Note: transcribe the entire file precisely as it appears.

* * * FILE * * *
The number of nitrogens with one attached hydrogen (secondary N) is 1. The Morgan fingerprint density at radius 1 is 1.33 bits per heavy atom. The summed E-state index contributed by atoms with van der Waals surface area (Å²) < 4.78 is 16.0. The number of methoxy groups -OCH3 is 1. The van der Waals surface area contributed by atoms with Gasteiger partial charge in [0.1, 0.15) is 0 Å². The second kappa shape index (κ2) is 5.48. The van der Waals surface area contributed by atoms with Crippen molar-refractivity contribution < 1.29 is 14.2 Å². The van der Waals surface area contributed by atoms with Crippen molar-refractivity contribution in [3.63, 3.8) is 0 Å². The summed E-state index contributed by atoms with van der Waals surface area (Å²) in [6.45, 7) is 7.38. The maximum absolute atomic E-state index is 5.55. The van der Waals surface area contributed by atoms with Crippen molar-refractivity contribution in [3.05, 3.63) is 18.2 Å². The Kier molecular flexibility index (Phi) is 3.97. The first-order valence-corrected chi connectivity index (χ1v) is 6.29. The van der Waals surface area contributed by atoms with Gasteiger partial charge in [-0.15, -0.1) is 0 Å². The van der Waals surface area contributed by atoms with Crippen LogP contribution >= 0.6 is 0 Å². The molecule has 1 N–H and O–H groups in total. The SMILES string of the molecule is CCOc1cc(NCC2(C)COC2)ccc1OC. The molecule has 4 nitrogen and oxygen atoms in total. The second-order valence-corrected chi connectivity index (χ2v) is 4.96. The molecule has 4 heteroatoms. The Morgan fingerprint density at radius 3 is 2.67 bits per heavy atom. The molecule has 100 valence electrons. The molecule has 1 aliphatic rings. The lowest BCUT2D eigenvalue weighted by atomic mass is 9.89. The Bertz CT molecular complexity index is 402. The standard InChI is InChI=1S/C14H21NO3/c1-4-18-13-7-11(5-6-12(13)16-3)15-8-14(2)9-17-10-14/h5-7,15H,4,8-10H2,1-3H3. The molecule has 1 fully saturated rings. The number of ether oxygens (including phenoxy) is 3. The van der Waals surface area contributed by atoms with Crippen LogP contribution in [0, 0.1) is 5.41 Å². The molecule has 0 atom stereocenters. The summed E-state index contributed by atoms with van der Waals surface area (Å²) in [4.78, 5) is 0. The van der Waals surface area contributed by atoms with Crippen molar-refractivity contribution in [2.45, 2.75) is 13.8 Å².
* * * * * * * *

The number of nitrogens with one attached hydrogen (secondary N) is 1. The Morgan fingerprint density at radius 1 is 1.33 bits per heavy atom. The summed E-state index contributed by atoms with van der Waals surface area (Å²) < 4.78 is 16.0. The number of methoxy groups -OCH3 is 1. The van der Waals surface area contributed by atoms with Gasteiger partial charge in [0.1, 0.15) is 0 Å². The second kappa shape index (κ2) is 5.48. The van der Waals surface area contributed by atoms with Crippen molar-refractivity contribution < 1.29 is 14.2 Å². The van der Waals surface area contributed by atoms with Crippen molar-refractivity contribution in [3.63, 3.8) is 0 Å². The summed E-state index contributed by atoms with van der Waals surface area (Å²) in [6.45, 7) is 7.38. The maximum absolute atomic E-state index is 5.55. The van der Waals surface area contributed by atoms with Crippen molar-refractivity contribution in [3.05, 3.63) is 18.2 Å². The Kier molecular flexibility index (Phi) is 3.97. The first-order valence-corrected chi connectivity index (χ1v) is 6.29. The van der Waals surface area contributed by atoms with Gasteiger partial charge in [-0.15, -0.1) is 0 Å². The van der Waals surface area contributed by atoms with Crippen LogP contribution >= 0.6 is 0 Å². The molecule has 1 N–H and O–H groups in total. The SMILES string of the molecule is CCOc1cc(NCC2(C)COC2)ccc1OC. The molecule has 4 nitrogen and oxygen atoms in total. The second-order valence-corrected chi connectivity index (χ2v) is 4.96. The molecule has 4 heteroatoms. The Morgan fingerprint density at radius 3 is 2.67 bits per heavy atom. The molecule has 100 valence electrons. The molecule has 1 aliphatic rings. The lowest BCUT2D eigenvalue weighted by atomic mass is 9.89. The Bertz CT molecular complexity index is 402. The standard InChI is InChI=1S/C14H21NO3/c1-4-18-13-7-11(5-6-12(13)16-3)15-8-14(2)9-17-10-14/h5-7,15H,4,8-10H2,1-3H3. The molecule has 1 fully saturated rings. The number of ether oxygens (including phenoxy) is 3. The van der Waals surface area contributed by atoms with Crippen LogP contribution in [0, 0.1) is 5.41 Å². The molecule has 0 atom stereocenters. The summed E-state index contributed by atoms with van der Waals surface area (Å²) in [4.78, 5) is 0. The van der Waals surface area contributed by atoms with Crippen molar-refractivity contribution in [2.45, 2.75) is 13.8 Å².